Foster told the Guardian there is “a bit of a psychological barrier” when it comes to hedgehog eradication. “It has been proposed to ship them all back to the UK. European hedgehogs aren’t doing so well in Europe. Still in good numbers, but they are declining.”

*** end quote ***

Not that easy to undo the mistakes of the past?

—30—

INTERESTING: “Pickup Trucks” are a metaphor for liberty

https://www.bloomberg.com/news/articles/2021-03-11/the-dangerous-rise-of-the-supersized-pickup-truck

*** begin quote ***

• What Happened to Pickup Trucks? Why have pickup trucks morphed into such huge, angry, and dangerous presences? Traffic safety experts, commentators on U.S. automotive culture, and social scientists have suggested a range of forces behind truck bloat. As U.S. drivers buy more full-size and heavy-duty pickups, these vehicles have transformed from no-frills workhorses into angry giants. They are more than just a polarizing consumer choice: Large pickups and SUVs are notably more lethal to other road users, and their conquest of U.S. roads has been accompanied by a spike in fatalities among pedestrians and bicyclists. (CityLab)

*** end quote ***

The Gooferment made cars into toys (i.e., all the same and no power to get out of their own way).

And pickup trucks are “macho” or at least an anti-Gooferment statement.

Eventually it will become a “bone of contention”.

—30—

INTERESTING: Funny how some things leak; and some things don’t

FROM TWITTER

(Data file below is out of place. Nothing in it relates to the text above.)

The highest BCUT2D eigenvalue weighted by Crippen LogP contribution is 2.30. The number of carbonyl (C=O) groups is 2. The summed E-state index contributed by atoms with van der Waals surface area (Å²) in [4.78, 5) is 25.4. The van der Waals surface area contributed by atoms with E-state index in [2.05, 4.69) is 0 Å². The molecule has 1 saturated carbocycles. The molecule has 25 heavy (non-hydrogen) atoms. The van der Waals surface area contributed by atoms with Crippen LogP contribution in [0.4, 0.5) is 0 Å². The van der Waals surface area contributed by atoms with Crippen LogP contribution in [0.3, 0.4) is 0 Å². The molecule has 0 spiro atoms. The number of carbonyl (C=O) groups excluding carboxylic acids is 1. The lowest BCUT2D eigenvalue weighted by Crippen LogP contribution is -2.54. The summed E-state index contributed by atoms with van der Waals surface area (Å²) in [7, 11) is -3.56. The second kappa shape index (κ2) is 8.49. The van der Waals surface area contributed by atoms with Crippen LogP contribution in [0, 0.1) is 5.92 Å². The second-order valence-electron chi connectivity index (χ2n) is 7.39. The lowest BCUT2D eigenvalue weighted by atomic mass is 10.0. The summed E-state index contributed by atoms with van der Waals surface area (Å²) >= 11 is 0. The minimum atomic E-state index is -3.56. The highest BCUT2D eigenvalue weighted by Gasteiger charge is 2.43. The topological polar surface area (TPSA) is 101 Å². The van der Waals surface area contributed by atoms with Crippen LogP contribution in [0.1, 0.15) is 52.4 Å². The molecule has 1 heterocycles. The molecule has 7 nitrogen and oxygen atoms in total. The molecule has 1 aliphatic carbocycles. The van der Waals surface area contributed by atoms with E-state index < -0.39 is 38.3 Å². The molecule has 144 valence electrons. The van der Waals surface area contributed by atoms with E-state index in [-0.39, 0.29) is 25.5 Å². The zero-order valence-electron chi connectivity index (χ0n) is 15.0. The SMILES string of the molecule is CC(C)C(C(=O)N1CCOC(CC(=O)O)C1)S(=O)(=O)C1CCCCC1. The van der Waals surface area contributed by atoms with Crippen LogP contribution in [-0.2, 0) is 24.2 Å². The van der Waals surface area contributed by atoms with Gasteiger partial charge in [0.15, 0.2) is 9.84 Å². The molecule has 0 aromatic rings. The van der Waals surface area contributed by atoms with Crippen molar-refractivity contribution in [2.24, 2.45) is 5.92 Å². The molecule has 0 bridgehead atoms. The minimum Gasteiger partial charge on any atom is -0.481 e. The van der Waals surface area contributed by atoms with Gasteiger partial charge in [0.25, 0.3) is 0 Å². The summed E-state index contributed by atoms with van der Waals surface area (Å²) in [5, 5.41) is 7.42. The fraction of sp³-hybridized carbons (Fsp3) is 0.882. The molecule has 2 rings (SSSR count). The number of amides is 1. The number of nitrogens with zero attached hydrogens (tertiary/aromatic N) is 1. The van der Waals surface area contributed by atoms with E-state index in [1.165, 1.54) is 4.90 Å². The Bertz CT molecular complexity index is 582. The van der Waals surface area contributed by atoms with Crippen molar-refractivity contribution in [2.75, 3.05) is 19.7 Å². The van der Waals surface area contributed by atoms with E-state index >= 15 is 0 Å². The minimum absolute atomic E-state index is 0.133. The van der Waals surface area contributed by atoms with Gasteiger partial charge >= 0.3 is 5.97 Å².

Sharyl Attkisson 
@SharylAttkisson
·
Mar 15
 
There seemed to be no dispute over the claim that Epstein videotaped, for blackmail purposes, his famous clients. More than a year and a half after his death, where are the tapes?

Funny how some things leak; and some things don’t.

# – # – # – # – #

I’m still waiting for an in-depth investigation of the whole débâcle!

—30—

INTERESTING: The City of Minneapolis settlement may have just denied Fair trial

https://redstate.com/shipwreckedcrew/2021/03/13/payout-of-27-million-to-family-of-george-floyd-could-derail-criminal-case-against-officer-derek-chauvin-n342875

Payout of $27 Million to Family of George Floyd Could Derail Criminal Case Against Officer Derek Chauvin
By Shipwreckedcrew | Mar 13, 2021 3:30 PM ET

*** begin quote ***

The injection into this process of a new factual wrinkle that the City of Minneapolis has decided to pay $27 million to George Floyd’s family in connection with what Derek Chauvin is accused to have done, only makes it more likely — in my view — that the final outcome will be that Chauvin cannot receive his Constitutionally mandated “fair trial” in Hennepin County.